Works with: Windows NT version 4
echo %DATE% %TIME%

BBC BASIC[edit]

      PRINT TIME$
Outputs the date and time. To output only the time:
      PRINT RIGHT$(TIME$,8)

C[edit]

This probably isn't the best way to do this, but it works.

It shows system time as "Www Mmm dd hh:mm:ss yyyy", where Www is the weekday, Mmm the month in letters, dd the day of the month, hh:mm:ss the time, and yyyy the year.
#include<time.h>
#include<stdio.h>
#include<stdlib.h>
int main(){
time_t my_time = time(NULL);
printf("%s", ctime(&my_time));
return 0;
}

C++[edit]

to be compiled under linux with g++ -lboost_date_time systemtime.cpp -o systemtime( or whatever you like)

#include <iostream>
#include <boost/date_time/posix_time/posix_time.hpp>
 
int main( ) {
boost::posix_time::ptime t ( boost::posix_time::second_clock::local_time( ) ) ;
std::cout << to_simple_string( t ) << std::endl ;
return 0 ;
}

C++ 11[edit]

#include <chrono>
#include <ctime> //for conversion std::ctime()
#include <iostream>
 
int main() {
auto timenow = std::chrono::system_clock::to_time_t(std::chrono::system_clock::now());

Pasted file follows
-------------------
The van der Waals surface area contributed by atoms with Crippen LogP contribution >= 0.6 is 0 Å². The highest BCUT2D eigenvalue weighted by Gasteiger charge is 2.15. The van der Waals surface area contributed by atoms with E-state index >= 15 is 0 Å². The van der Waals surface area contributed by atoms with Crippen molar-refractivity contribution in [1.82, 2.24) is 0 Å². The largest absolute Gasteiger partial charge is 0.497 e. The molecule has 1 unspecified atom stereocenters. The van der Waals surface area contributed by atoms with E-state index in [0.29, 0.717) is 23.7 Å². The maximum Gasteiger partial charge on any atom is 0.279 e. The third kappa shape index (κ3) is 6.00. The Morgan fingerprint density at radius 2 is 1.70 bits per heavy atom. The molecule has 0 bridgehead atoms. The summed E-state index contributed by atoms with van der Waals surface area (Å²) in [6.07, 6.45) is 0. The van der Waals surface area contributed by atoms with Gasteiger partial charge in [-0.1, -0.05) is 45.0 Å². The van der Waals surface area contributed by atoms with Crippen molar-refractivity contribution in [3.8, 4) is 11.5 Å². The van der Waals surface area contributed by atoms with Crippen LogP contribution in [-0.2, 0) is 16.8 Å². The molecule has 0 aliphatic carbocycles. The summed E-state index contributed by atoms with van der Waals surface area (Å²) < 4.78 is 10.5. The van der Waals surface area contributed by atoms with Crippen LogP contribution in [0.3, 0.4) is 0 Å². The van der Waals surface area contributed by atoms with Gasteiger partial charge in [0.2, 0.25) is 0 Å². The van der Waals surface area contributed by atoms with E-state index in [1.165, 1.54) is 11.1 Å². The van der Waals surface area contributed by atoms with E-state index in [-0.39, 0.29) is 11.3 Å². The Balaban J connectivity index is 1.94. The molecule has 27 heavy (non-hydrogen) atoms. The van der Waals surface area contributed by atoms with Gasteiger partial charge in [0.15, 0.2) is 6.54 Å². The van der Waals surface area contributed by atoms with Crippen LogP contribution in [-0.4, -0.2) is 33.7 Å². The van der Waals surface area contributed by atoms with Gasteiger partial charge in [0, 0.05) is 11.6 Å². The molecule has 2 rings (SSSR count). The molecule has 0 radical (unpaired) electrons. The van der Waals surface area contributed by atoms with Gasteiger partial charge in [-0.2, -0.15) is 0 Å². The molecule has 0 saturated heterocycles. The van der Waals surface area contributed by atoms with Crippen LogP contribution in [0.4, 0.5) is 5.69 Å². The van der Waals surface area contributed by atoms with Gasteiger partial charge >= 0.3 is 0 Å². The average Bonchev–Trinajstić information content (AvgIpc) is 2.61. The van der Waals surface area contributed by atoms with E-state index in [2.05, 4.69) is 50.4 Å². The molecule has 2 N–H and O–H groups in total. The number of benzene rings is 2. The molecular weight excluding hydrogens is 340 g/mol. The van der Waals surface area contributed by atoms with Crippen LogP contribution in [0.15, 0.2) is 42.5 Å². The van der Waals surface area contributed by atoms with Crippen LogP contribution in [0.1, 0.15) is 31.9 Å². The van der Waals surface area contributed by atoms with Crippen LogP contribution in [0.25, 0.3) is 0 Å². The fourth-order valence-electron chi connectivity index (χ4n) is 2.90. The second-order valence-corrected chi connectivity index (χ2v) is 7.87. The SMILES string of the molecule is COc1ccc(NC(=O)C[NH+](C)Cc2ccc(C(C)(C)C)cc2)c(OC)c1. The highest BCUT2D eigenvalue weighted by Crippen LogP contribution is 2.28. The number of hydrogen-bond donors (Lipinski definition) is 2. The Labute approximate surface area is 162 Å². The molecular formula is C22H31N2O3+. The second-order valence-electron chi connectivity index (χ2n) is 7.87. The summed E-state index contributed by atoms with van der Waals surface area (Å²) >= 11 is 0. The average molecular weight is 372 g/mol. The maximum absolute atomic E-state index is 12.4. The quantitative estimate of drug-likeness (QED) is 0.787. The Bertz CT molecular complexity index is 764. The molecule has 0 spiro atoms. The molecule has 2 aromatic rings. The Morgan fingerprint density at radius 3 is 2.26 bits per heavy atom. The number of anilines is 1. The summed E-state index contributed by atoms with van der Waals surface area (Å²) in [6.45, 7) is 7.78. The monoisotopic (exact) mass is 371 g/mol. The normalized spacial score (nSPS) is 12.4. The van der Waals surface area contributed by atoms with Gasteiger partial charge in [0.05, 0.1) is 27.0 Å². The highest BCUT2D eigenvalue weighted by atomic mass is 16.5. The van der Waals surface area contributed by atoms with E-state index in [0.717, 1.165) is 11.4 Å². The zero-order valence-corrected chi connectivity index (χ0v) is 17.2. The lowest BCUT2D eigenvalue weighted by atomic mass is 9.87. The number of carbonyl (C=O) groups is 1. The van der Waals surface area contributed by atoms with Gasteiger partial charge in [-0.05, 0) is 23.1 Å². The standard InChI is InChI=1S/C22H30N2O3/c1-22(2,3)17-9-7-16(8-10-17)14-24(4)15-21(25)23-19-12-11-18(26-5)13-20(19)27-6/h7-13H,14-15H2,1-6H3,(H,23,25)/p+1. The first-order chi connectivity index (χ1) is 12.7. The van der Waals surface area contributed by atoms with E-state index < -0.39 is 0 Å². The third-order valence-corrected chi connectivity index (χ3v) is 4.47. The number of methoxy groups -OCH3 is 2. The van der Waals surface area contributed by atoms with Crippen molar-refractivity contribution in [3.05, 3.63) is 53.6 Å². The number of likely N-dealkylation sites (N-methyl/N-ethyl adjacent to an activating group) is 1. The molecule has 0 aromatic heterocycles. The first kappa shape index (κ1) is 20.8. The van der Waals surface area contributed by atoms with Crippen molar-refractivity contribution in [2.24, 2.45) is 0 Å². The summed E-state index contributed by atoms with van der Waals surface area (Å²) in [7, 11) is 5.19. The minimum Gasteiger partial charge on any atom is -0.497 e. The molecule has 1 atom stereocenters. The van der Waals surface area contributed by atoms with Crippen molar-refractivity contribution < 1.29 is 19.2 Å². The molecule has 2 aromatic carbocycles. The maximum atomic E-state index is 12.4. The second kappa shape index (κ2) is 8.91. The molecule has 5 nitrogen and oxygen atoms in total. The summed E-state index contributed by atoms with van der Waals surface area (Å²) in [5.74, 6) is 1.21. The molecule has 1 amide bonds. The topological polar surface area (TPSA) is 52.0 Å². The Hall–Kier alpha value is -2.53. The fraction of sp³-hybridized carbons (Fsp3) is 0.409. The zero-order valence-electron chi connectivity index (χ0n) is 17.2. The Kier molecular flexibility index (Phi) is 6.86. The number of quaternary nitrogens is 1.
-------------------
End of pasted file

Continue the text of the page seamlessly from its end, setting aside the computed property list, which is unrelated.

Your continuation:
std::cout << std::ctime(&timenow) << std::endl;
}
Output:
 Thu Dec 26 13:51:00 2013

C#[edit]

Console.WriteLine(DateTime.Now);

Clojure[edit]

(import '[java.util Date])
; the current system date time string
(print (new Date))
; the system time as milliseconds since 1970
(print (. (new Date) getTime))
; or
(print (System/currentTimeMillis))

COBOL[edit]

       WORKING-STORAGE SECTION.
01 WS-CURRENT-DATE-FIELDS.
05 WS-CURRENT-DATE.
10 WS-CURRENT-YEAR PIC 9(4).
10 WS-CURRENT-MONTH PIC 9(2).
10 WS-CURRENT-DAY PIC 9(2).
05 WS-CURRENT-TIME.
10 WS-CURRENT-HOUR PIC 9(2).
10 WS-CURRENT-MINUTE PIC 9(2).
10 WS-CURRENT-SECOND PIC 9(2).
10 WS-CURRENT-MS PIC 9(2).
05 WS-DIFF-FROM-GMT PIC S9(4).